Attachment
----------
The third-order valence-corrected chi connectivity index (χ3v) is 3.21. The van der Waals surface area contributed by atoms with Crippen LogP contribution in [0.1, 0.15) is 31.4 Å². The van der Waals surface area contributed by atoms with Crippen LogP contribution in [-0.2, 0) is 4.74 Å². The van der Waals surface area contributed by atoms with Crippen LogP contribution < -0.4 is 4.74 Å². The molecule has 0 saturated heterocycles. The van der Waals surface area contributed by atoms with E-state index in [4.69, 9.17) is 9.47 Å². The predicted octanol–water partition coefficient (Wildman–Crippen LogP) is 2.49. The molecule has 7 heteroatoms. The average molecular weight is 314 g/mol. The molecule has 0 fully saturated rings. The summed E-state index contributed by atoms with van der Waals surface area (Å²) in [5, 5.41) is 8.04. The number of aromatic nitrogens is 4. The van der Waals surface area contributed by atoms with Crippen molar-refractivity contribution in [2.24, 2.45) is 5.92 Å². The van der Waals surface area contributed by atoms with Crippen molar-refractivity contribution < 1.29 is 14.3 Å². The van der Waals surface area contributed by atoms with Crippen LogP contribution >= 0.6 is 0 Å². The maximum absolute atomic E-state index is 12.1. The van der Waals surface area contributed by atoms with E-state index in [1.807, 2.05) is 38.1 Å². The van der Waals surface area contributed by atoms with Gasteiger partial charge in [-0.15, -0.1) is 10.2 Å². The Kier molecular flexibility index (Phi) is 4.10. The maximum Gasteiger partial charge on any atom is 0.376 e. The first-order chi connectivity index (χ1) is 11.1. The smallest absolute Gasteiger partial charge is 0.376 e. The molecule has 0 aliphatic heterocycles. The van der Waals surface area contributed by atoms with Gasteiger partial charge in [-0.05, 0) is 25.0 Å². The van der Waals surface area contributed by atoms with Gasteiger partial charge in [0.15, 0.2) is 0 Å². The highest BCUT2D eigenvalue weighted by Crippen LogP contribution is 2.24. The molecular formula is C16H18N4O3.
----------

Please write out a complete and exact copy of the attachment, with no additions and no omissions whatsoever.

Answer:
The third-order valence-corrected chi connectivity index (χ3v) is 3.21. The van der Waals surface area contributed by atoms with Crippen LogP contribution in [0.1, 0.15) is 31.4 Å². The van der Waals surface area contributed by atoms with Crippen LogP contribution in [-0.2, 0) is 4.74 Å². The van der Waals surface area contributed by atoms with Crippen LogP contribution < -0.4 is 4.74 Å². The molecule has 0 saturated heterocycles. The van der Waals surface area contributed by atoms with E-state index in [4.69, 9.17) is 9.47 Å². The predicted octanol–water partition coefficient (Wildman–Crippen LogP) is 2.49. The molecule has 7 heteroatoms. The average molecular weight is 314 g/mol. The molecule has 0 fully saturated rings. The summed E-state index contributed by atoms with van der Waals surface area (Å²) in [5, 5.41) is 8.04. The number of aromatic nitrogens is 4. The van der Waals surface area contributed by atoms with Crippen molar-refractivity contribution in [2.24, 2.45) is 5.92 Å². The van der Waals surface area contributed by atoms with Crippen molar-refractivity contribution < 1.29 is 14.3 Å². The van der Waals surface area contributed by atoms with Crippen LogP contribution >= 0.6 is 0 Å². The maximum absolute atomic E-state index is 12.1. The van der Waals surface area contributed by atoms with E-state index in [1.807, 2.05) is 38.1 Å². The van der Waals surface area contributed by atoms with Gasteiger partial charge in [-0.15, -0.1) is 10.2 Å². The Kier molecular flexibility index (Phi) is 4.10. The maximum Gasteiger partial charge on any atom is 0.376 e. The first-order chi connectivity index (χ1) is 11.1. The smallest absolute Gasteiger partial charge is 0.376 e. The molecule has 0 aliphatic heterocycles. The van der Waals surface area contributed by atoms with Gasteiger partial charge in [-0.05, 0) is 25.0 Å². The van der Waals surface area contributed by atoms with Gasteiger partial charge in [0.15, 0.2) is 0 Å². The highest BCUT2D eigenvalue weighted by Crippen LogP contribution is 2.24. The molecular formula is C16H18N4O3.